Profile: Ed Balls
The biggest hurdle Ed Balls had to overcome in Labour's 2010 leadership election was establishing his own political identity, separate from that of Gordon Brown.
He owes his political career to Mr Brown, who talent-spotted him when he was a young financial journalist in the early 1990s.
By the time he was 30, he was effectively second in command at the Treasury, despite being an unelected official, helping to mastermind then chancellor Mr Brown's biggest policy coups such as the handing of the control of interest rates to the Bank of England and the five economic tests that kept Britain out of the euro.
He was also on the frontline of the war between Mr Brown's supporters and Tony Blair's Downing Street.
It was during this period that he gained a reputation - always dismissed as malicious gossip - for briefing against Labour colleagues seen as enemies of Mr Brown.
He has rejected Lord Mandelson's claim he was part of a Brownite "insurgency" against Mr Blair's premiership, arguing that there was a "creative tension" rather than warfare between the two camps.
But his combative, even abrasive, approach to politics has seen him labelled something of a bully in the past - something always denied by friends.
When Gordon Brown finally entered Number 10 in 2007, Mr Balls, who had become the MP for Morley and Outwood two years earlier, was handed the key role of education secretary, although there seemed little doubt that it would be merely a stepping stone to the much bigger prize of the chancellorship.
Sadly for him, it turned out not to be, but it was a role he continued to covet.
He did not see eye-to-eye with former chancellor Alistair Darling over the economy and sided with Gordon Brown in the party's policy battles in the run-up to the 2010 general election.
But, according to Lord Mandelson, a weakened Mr Brown felt unable to install Mr Balls, his closest political ally, at the Treasury.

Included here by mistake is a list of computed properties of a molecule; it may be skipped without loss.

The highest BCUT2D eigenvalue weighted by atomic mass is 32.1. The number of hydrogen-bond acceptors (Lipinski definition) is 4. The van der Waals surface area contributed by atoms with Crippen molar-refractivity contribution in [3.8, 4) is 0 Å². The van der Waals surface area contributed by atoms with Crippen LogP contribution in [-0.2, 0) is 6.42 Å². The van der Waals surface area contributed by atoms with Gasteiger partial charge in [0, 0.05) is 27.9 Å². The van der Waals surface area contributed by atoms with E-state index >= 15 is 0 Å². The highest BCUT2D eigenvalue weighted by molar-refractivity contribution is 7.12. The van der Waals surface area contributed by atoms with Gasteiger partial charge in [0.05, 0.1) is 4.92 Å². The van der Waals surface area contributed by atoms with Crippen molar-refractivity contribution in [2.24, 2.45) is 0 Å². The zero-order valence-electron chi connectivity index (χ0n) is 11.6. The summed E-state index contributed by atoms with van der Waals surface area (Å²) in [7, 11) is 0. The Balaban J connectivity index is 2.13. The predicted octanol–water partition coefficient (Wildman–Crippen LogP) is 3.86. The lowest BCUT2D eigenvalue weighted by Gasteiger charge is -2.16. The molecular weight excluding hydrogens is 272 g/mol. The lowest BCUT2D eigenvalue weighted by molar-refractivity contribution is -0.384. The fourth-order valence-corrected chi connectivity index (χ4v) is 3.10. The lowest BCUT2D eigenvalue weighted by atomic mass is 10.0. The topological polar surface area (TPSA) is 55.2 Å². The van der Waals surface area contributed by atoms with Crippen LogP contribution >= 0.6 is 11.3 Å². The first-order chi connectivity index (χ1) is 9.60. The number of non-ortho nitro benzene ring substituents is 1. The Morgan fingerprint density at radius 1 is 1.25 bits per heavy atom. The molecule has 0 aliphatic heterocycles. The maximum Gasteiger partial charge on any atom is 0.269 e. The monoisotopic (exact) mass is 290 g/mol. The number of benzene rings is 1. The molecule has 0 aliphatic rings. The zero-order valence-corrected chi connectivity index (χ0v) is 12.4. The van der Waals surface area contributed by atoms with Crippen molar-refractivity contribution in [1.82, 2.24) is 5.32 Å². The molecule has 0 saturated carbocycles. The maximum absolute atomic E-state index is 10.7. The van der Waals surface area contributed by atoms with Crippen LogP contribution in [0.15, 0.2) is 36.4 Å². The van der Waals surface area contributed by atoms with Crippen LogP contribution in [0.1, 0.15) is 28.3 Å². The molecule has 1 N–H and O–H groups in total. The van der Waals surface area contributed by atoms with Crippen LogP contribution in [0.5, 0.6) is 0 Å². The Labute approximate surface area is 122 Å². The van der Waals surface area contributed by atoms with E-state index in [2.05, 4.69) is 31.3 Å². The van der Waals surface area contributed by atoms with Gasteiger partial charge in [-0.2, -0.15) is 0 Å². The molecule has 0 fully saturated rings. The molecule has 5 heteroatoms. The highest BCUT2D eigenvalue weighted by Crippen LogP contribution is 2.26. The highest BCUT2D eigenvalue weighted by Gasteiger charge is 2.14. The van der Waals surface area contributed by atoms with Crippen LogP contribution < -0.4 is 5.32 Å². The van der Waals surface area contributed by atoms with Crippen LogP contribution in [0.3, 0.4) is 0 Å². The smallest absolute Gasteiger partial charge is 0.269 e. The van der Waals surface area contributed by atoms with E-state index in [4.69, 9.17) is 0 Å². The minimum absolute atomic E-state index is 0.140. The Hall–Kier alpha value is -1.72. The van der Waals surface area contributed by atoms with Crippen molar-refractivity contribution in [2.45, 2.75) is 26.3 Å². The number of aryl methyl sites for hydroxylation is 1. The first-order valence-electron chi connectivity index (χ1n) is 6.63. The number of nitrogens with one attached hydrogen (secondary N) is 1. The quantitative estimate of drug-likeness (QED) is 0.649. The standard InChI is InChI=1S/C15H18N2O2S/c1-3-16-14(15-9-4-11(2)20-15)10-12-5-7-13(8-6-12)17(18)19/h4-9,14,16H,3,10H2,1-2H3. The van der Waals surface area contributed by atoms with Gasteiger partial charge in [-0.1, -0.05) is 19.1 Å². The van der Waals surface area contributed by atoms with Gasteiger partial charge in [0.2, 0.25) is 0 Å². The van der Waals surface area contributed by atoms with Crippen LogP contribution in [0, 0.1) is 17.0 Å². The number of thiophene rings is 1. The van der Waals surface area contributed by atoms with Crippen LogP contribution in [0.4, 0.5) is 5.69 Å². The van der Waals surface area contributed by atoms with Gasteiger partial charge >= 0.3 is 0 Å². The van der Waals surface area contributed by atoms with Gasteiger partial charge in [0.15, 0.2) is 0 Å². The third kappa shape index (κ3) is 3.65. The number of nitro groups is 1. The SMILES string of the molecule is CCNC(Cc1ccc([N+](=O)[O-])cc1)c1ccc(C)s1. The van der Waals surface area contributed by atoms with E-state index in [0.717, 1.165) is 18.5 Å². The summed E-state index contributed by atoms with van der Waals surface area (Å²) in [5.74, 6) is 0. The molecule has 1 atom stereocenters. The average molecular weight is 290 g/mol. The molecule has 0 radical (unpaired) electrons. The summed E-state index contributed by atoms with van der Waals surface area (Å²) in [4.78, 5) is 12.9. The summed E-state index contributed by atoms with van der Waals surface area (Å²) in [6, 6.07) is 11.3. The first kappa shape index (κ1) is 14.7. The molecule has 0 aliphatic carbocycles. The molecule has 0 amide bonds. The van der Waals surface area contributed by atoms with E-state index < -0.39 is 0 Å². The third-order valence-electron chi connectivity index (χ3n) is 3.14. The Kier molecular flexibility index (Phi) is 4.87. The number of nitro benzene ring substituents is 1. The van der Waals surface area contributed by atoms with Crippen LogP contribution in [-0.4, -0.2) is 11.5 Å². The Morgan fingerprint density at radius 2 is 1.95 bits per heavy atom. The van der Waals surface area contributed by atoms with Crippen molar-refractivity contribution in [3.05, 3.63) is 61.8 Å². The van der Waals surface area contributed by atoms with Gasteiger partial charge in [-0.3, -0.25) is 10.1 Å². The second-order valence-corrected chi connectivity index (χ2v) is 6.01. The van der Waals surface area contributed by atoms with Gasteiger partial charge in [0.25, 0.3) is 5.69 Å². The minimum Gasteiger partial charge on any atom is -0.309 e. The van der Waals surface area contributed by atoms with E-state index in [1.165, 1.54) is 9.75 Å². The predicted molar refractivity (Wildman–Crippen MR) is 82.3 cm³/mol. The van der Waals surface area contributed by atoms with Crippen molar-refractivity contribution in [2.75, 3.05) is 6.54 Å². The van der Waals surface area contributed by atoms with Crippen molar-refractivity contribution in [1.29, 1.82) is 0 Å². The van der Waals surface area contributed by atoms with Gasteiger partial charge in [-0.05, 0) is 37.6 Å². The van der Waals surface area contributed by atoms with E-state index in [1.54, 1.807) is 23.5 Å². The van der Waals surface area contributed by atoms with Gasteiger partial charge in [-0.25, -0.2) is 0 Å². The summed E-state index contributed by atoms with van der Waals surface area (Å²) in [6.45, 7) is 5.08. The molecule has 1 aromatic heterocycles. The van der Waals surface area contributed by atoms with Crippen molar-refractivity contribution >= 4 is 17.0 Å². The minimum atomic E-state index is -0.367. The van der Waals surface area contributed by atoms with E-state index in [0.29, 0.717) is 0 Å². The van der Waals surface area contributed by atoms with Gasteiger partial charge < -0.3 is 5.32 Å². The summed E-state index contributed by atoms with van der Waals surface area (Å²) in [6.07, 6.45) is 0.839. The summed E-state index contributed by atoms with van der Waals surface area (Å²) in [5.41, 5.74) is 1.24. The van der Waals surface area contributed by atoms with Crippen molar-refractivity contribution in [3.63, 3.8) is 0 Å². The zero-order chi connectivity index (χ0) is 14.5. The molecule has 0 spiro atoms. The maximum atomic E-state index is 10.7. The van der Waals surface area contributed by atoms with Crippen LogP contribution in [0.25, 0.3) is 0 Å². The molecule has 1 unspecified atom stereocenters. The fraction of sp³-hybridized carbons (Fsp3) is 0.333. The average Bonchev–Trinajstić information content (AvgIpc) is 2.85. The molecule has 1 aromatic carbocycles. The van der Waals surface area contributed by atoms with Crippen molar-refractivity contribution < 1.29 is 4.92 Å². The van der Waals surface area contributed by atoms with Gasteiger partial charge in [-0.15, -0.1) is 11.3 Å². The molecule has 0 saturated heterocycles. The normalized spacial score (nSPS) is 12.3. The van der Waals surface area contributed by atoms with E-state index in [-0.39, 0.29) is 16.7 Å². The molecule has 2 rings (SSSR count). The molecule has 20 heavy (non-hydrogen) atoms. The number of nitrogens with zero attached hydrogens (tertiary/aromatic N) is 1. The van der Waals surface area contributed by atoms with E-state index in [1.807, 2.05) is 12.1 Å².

No surprise, perhaps, that Mr Balls was the first of last summer's Labour leadership contenders to break ranks with the economic policy on which Labour fought the 2010 general election.
He has said Mr Darling was wrong to commit the party to halving Britain's record budget deficit in four years, telling BBC News that although he had toed the party line in government privately he "didn't think it could have been done".
When Labour lost power and Mr Brown was succeeded by Ed Miliband, Mr Balls was not his first choice for the shadow chancellorship.
Instead the new Labour leader surprised many by picking Alan Johnson - a well-liked and experienced politician but someone who lacked Mr Balls's economic credentials.
When he quit months later, citing personal reasons, Mr Balls got his chance in the role and has since headed up an aggressive line arguing against government cuts.
The son of a zoology professor, Ed Balls was educated at a private all-boys school, Nottingham High, and Oxford University, where he gained a first class honours degree, before attending Harvard, in the US, as a Kennedy scholar.
During the 2010 general election campaign he saw off a strong Conservative challenge in his own constituency by a whisker, later claiming, in a BBC interview, that this proved he was both a "winner" and a "team player".
It was by no means certain that Mr Balls would enter the race to succeed Mr Brown at the head of the Labour Party after the party lost power - not least because his wife, shadow home secretary Yvette Cooper, was considering her own leadership bid.
In the end Ms Cooper, with whom he has three children, and who represents a neighbouring constituency in West Yorkshire, decided not to stand.
Despite starting as an outsider, he mounted a disciplined and forceful leadership campaign, coming a creditable third behind the Miliband brothers.
He will inevitably be dogged by press speculation that he still hankers after the party leadership - but with the political spotlight so firmly on the economy he should have enough in his in-tray to keep him from making too much mischief for Ed Miliband - or so the Labour leader must hope.